Show-goers were focused and serious, most on a mission to hit every booth, gather every catalog, study their options, and then return on Sunday (or even Monday) to place their orders. While consumer shows are filled with impromptu lunacy ("I don't need 15 fleeces! Really I don't!" says the woman as she carries 15 fleeces gleefully to her car), this was all business.
Theresa was brilliant, having memorized the names of every single notecard, greeting card, correspondence card, holiday card, and gift enclosure. Not only that, but she also memorized all our various pricing schemes. I could relax and know that my baby—KR, that is—was in very good hands. Any patient of hers is lucky indeed.
Everybody was abuzz about Alchemy Yarns, which was directly across from Soy Silk. The co-owner (whose name eludes me, and to whom I apologize for this oversight) was in brilliant spirits considering she'd shut her finger in a door on her way to the show and had spent several hours in the emergency room getting it sewn back together.
Not too far from Alchemy and SoySilk was Interlacements, another hand-dyed yarn company whose Toasty Toes I reviewed not too long ago. I chatted with Judy Ditmore's son, who showed me their newest yarns and designs and said, "We've got great stuff, and if I have to kiss a little ass to get the word out there, I'm willing to do that."
(Clara looks suddenly quite uncomfortable.)
Then suddenly the announcement came, "Ladies and gentlemen, the show is now closed." Where'd the day go?!
A benefit of being located at the absolute end of the show hall is that we could peek into all the booths on our way out. The Habu Textiles booth made us stop in our tracks. The booth itself was rather bleak, but the contents were stunning. Delicate, unusual, bold, sculptural, elegant and nontraditional. I want to open a yarn store simply so I can carry their yarns.
But we were in a rush to meet Kelley Petkun of KnitPicks. Our original restaurant had a waiting time of 110 minutes (we all paused to scratch our heads and try to do the math), so we headed uphill to an unexpectedly wonderful Greek restaurant. Just as we were finishing our meal, the music was cranked up and a beautiful voluptuous belly dancer swooshed out onto the floor. It was a perfect evening.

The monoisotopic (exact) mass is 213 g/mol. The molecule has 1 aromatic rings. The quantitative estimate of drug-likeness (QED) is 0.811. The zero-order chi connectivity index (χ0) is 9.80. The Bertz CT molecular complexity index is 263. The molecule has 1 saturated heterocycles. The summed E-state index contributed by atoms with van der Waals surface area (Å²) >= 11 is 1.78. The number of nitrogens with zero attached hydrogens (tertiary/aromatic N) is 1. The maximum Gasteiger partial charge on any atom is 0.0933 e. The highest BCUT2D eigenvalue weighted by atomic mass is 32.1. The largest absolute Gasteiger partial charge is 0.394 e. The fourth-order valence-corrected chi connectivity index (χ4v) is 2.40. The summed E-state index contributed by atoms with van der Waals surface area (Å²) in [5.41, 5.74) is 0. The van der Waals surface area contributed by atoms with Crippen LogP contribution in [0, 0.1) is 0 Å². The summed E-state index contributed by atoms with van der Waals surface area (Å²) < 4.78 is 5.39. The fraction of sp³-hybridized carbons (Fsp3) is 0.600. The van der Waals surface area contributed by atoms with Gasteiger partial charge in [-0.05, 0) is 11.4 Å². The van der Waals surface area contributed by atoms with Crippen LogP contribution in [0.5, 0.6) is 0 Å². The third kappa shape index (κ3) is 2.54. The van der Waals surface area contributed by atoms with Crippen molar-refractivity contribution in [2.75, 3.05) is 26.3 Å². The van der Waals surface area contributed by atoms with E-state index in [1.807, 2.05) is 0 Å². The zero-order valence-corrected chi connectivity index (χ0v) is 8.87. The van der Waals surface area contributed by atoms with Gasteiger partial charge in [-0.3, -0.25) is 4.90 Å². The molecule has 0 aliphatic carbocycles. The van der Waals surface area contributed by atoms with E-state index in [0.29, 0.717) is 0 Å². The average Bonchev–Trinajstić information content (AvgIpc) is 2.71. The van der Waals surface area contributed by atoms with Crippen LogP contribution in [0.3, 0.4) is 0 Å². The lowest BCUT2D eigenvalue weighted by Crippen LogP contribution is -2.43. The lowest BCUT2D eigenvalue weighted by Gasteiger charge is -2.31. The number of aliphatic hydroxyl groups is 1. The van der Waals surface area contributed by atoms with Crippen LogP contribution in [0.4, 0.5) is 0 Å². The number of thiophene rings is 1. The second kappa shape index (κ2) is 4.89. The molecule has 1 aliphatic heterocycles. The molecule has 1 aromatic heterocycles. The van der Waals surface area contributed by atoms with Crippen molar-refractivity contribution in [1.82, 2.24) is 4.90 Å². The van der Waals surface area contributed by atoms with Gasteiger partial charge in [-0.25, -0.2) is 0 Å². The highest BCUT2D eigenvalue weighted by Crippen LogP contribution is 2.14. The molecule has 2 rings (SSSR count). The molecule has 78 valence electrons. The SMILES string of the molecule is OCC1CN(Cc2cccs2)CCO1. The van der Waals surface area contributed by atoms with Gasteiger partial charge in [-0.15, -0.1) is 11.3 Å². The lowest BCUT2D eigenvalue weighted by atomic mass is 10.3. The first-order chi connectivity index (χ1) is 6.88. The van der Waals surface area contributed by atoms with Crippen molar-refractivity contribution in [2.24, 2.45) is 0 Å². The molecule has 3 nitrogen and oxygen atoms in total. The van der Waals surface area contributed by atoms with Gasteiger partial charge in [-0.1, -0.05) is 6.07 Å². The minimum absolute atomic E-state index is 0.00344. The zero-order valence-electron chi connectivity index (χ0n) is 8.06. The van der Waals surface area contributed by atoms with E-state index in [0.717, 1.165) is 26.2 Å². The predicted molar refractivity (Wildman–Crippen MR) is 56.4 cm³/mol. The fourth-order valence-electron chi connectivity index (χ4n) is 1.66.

The next day was more of the same. Many orders, many introductions, many handshakes and hugs. And many cups of convention-floor coffee (provided by Starbucks but tasting more like the floor itself).
Great fun was had at the Anny Blatt booth, where I got a chance to chat in (albeit halting) French with company president Jean-Christophe Tarazona before being taken on a tour of their yarns by Marjorie Ford Johnson.
Most people don't know this, but I actually buy most of the yarns, books, and tools I review in KR—I'm not constantly being shipped box after box of yarns to try. To have a yarn vendor take an active interest in KR—while fully aware that they have no control over what I actually say—was refreshing and encouraging. I felt like a kid in a candy store.
I mentioned in my KR write-up that I fell in love with the Susan Todd Designs bags, and I wasn't kidding. She uses gorgeous retro 1940s fabric paired with cheerful lining and unusual buttons. I snagged sample swatches, and Theresa and I proceeded to agonize over a KR boutique order until finally, on Monday afternoon, I made my choice. I cannot wait for the totes to arrive, and the first one out of the box is for me, me, ME.
Photography on the show floor was strictly forbidden, but if I were to photograph some of the booths, say, the Reynolds and Noro booths, just theoretically, they would have looked something like this.
But more than yarn, there was booth after booth after booth of needlepoint canvases—not all of which were what I'd call... um... attractive. Had I been able to bring a camera to the show, I would have photographed booths like this one...
And then poof, it was Monday. Theresa left to catch her flight home, and then 3pm came, time to close up shop and leave.
We had only three hours to pack up. Because of my booth's prime forklift-traffic location, however, they immediately began dismantling my booth as soon as the show closed.
They took down my walls, unplugged my lights, and started carrying everything away, making my humble booth quickly look like what you see here.
The last night was uneventful. Delicious room service and a rented movie, "Love Actually." I didn't sleep at all, and I missed not only Theresa but her electric tea kettle and tea. Those ghastly packets of hotel coffee just don't do the trick.
I had my doubts that the cab driver would remember me, but sure enough 7am came and there he was, smiling, with a carefully triple-bagged tub of kimchee that had been made the day before, just for me.
This was a serious business journey, with much at stake, but I'm proud to say that humanity still prevailed. I'm exhausted and very busy filling orders and replying to the 1,300 emails that were waiting for me (everything from "what's my username and password?" to "so-and-so said such-and-such in the forums, make her stop!" and "please send me 15 skeins of such-and-such yarn" - in other words, the usual).
But it was good. Life is good, I feel hopeful and fortunate.
Thanks for listening.